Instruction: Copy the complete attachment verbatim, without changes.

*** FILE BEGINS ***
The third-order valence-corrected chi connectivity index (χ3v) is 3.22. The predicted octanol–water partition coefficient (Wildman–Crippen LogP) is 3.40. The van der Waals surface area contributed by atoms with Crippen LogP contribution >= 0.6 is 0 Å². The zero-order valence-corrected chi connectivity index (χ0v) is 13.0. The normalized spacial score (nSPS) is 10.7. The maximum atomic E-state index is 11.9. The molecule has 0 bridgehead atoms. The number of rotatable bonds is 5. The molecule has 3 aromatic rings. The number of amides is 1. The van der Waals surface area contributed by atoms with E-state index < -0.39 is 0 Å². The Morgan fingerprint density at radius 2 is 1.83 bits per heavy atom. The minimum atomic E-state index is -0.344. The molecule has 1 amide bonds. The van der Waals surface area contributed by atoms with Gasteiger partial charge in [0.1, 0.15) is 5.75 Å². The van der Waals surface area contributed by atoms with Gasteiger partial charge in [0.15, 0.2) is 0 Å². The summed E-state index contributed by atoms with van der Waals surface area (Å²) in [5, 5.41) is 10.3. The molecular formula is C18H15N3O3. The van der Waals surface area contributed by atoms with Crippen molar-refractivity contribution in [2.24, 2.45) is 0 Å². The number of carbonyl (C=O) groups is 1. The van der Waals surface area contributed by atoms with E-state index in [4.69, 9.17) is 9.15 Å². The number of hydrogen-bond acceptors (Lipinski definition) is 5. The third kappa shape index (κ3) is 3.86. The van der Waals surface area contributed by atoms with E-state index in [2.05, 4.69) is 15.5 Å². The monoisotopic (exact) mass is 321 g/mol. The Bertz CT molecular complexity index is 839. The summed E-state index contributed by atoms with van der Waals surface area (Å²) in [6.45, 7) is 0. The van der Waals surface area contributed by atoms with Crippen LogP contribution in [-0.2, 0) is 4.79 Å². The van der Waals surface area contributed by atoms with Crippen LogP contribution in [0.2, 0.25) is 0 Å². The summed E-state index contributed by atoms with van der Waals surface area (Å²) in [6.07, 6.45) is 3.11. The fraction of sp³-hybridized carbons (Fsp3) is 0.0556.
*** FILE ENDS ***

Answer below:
The third-order valence-corrected chi connectivity index (χ3v) is 3.22. The predicted octanol–water partition coefficient (Wildman–Crippen LogP) is 3.40. The van der Waals surface area contributed by atoms with Crippen LogP contribution >= 0.6 is 0 Å². The zero-order valence-corrected chi connectivity index (χ0v) is 13.0. The normalized spacial score (nSPS) is 10.7. The maximum atomic E-state index is 11.9. The molecule has 0 bridgehead atoms. The number of rotatable bonds is 5. The molecule has 3 aromatic rings. The number of amides is 1. The van der Waals surface area contributed by atoms with E-state index < -0.39 is 0 Å². The Morgan fingerprint density at radius 2 is 1.83 bits per heavy atom. The minimum atomic E-state index is -0.344. The molecule has 1 amide bonds. The van der Waals surface area contributed by atoms with Gasteiger partial charge in [0.1, 0.15) is 5.75 Å². The van der Waals surface area contributed by atoms with Gasteiger partial charge in [0.15, 0.2) is 0 Å². The summed E-state index contributed by atoms with van der Waals surface area (Å²) in [5, 5.41) is 10.3. The molecular formula is C18H15N3O3. The van der Waals surface area contributed by atoms with Crippen molar-refractivity contribution in [2.24, 2.45) is 0 Å². The number of carbonyl (C=O) groups is 1. The van der Waals surface area contributed by atoms with E-state index in [4.69, 9.17) is 9.15 Å². The number of hydrogen-bond acceptors (Lipinski definition) is 5. The third kappa shape index (κ3) is 3.86. The van der Waals surface area contributed by atoms with E-state index in [2.05, 4.69) is 15.5 Å². The monoisotopic (exact) mass is 321 g/mol. The Bertz CT molecular complexity index is 839. The summed E-state index contributed by atoms with van der Waals surface area (Å²) in [6.45, 7) is 0. The van der Waals surface area contributed by atoms with Crippen LogP contribution in [-0.2, 0) is 4.79 Å². The van der Waals surface area contributed by atoms with Crippen LogP contribution in [0.2, 0.25) is 0 Å². The summed E-state index contributed by atoms with van der Waals surface area (Å²) in [6.07, 6.45) is 3.11. The fraction of sp³-hybridized carbons (Fsp3) is 0.0556.